When the RX-7 hit near supercar status in the 1990s, the Rotary engine was a thing of beauty and Mazda had all but perfected it. The only remaining downfall was the fuel required to keep the rotors inside the engine spinning. This fuel consumption, plus a restructuring of Mazda’s U.S. market, led to the deletion of the RX-7 and its perfected rotary following the 1995 model year.
When the rotary engine made its way into the sexy, yet fairly flabby, RX-8 in 2004, the rotary enthusiast clamored over its 238 horsepower without any turbo. However, hiding in deep within the engine was its biggest sore spot, a puny 159 pound-feet of torque that sucked up a gallon of gas after only about a dozen miles. Through the RX-8’s life, Mazda refused to turbocharge the 1.3-liter rotary and the new Renesis rotary engine was effectively to blame for the RX-8’s disappearance following the 2011 model year.
This all brings us to today, as Mazda finally closes the chapter on the RX-8 by rolling the final rotary engine off of its production line and into a special edition Mazda Spirit R, which is only available in Japan. This closes one chapter in the life of the rotary engine, as Mazda has no plans to develop a replacement for the failed RX-8, despite rumors of an RX-9.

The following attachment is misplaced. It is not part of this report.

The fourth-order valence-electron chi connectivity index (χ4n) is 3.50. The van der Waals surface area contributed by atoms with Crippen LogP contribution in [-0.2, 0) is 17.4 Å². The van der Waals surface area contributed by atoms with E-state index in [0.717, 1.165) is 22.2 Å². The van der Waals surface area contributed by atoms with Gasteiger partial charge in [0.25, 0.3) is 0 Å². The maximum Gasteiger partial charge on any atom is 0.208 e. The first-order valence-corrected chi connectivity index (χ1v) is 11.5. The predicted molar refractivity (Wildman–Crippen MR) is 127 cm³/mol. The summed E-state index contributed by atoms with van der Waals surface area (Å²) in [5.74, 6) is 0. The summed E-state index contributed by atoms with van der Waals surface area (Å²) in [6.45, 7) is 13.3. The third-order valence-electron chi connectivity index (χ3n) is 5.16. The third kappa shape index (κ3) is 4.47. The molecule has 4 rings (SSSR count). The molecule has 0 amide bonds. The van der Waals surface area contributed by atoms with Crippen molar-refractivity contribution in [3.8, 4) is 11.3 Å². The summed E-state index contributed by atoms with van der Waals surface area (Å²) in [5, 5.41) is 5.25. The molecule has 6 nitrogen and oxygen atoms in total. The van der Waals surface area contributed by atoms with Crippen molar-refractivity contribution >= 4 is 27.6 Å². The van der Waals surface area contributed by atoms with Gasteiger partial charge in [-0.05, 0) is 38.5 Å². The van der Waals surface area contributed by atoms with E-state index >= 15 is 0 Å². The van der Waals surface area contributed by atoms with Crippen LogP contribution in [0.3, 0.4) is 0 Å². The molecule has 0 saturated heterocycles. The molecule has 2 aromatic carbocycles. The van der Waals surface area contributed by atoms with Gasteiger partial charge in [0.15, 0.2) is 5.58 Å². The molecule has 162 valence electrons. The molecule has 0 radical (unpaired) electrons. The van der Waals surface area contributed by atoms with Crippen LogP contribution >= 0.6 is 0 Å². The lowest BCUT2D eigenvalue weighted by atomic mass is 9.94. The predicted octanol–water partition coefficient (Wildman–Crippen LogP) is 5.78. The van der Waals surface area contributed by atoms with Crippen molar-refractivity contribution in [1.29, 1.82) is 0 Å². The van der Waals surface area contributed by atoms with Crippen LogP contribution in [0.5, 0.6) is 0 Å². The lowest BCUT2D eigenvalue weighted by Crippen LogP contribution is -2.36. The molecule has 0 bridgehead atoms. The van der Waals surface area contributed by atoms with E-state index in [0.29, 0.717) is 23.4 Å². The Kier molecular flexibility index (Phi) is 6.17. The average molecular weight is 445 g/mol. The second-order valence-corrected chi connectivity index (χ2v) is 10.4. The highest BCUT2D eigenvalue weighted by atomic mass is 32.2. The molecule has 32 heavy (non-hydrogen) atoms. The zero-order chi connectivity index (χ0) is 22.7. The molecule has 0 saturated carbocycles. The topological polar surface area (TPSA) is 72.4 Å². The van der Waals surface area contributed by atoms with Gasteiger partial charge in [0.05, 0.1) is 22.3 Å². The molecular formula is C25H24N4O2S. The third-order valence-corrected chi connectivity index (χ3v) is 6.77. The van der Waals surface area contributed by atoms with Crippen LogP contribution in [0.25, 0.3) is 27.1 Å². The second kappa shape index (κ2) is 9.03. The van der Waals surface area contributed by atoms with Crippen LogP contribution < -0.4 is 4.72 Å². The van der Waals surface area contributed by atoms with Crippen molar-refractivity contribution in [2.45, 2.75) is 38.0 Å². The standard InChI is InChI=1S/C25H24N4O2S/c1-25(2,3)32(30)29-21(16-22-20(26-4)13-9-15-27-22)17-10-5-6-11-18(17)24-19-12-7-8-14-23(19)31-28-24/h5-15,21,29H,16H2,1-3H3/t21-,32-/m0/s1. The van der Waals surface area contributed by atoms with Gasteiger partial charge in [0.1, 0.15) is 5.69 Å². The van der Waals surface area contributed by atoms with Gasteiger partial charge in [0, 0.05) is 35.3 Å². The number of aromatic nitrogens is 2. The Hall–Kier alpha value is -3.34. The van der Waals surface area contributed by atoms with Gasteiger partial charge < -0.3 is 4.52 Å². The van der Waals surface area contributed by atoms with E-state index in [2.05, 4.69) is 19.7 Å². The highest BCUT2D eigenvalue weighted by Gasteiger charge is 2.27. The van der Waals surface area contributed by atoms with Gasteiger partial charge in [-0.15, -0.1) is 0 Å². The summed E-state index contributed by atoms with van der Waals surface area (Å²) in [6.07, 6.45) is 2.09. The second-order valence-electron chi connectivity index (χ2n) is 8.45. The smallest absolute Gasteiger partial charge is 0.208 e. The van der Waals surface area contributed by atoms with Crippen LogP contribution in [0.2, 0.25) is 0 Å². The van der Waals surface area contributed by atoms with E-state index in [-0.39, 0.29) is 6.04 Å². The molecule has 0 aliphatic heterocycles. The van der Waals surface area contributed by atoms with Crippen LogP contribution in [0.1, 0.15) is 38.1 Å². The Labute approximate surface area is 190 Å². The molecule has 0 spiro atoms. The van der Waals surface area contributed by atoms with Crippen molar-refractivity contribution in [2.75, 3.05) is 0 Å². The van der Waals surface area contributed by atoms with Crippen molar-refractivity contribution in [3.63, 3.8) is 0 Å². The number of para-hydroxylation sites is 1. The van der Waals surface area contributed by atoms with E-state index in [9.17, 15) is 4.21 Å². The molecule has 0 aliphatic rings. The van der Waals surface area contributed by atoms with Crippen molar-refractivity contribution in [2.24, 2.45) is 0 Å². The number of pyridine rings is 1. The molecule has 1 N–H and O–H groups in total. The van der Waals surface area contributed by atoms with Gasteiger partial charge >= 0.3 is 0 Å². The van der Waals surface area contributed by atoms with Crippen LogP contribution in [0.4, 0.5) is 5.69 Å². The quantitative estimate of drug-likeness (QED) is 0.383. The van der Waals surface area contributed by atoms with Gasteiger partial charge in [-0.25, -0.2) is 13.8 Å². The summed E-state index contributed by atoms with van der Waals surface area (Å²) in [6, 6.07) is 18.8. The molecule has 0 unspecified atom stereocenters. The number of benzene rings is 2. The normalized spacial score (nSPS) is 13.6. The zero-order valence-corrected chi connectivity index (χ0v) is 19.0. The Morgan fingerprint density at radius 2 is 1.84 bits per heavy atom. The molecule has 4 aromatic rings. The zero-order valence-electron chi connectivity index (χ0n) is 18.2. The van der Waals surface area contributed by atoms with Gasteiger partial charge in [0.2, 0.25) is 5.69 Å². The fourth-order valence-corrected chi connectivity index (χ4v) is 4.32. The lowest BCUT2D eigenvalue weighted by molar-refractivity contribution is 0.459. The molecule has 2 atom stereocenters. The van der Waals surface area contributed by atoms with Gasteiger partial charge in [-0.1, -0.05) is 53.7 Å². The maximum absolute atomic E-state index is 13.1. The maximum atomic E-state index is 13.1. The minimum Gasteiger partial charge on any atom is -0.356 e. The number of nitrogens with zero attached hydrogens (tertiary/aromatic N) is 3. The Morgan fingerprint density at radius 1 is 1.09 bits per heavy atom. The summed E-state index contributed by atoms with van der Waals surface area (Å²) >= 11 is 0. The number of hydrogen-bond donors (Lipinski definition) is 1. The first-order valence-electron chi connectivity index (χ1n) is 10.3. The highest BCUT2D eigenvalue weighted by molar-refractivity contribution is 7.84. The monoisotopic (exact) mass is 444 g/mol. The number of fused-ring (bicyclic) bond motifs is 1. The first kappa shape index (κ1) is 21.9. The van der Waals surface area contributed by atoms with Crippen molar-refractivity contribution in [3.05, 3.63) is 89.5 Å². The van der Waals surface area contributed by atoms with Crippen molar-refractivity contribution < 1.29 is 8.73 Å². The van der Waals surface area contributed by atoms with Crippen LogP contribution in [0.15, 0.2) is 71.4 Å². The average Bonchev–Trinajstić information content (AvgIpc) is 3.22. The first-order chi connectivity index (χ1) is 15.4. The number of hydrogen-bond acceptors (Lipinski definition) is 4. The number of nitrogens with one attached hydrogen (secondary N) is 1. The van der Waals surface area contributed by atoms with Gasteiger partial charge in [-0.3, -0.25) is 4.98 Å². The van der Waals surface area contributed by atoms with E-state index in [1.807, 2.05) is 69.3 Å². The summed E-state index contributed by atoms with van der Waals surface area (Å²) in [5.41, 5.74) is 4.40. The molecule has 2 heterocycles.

Even if the rotary is to make a comeback in the future, it will likely not come back as a gasoline engine. We would likely see it used in a gasoline/hydrogen hybrid system, as Bloomberg is reporting that Mazda is currently testing out how this Wankel works on hydrogen.
As much as we once loved the rotary engine, we think it is time to put this old dog down and let us remember the good old days of the 255-horsepower, 217 pound-feet of torque twin-boosted 1.3-liter rotary. The only way we could agree with bringing the rotary back is in a turbocharged sports car platform, like this engine is intended.
gallery: Mazda RX-8
gallery: Mazda RX-8 Spirit R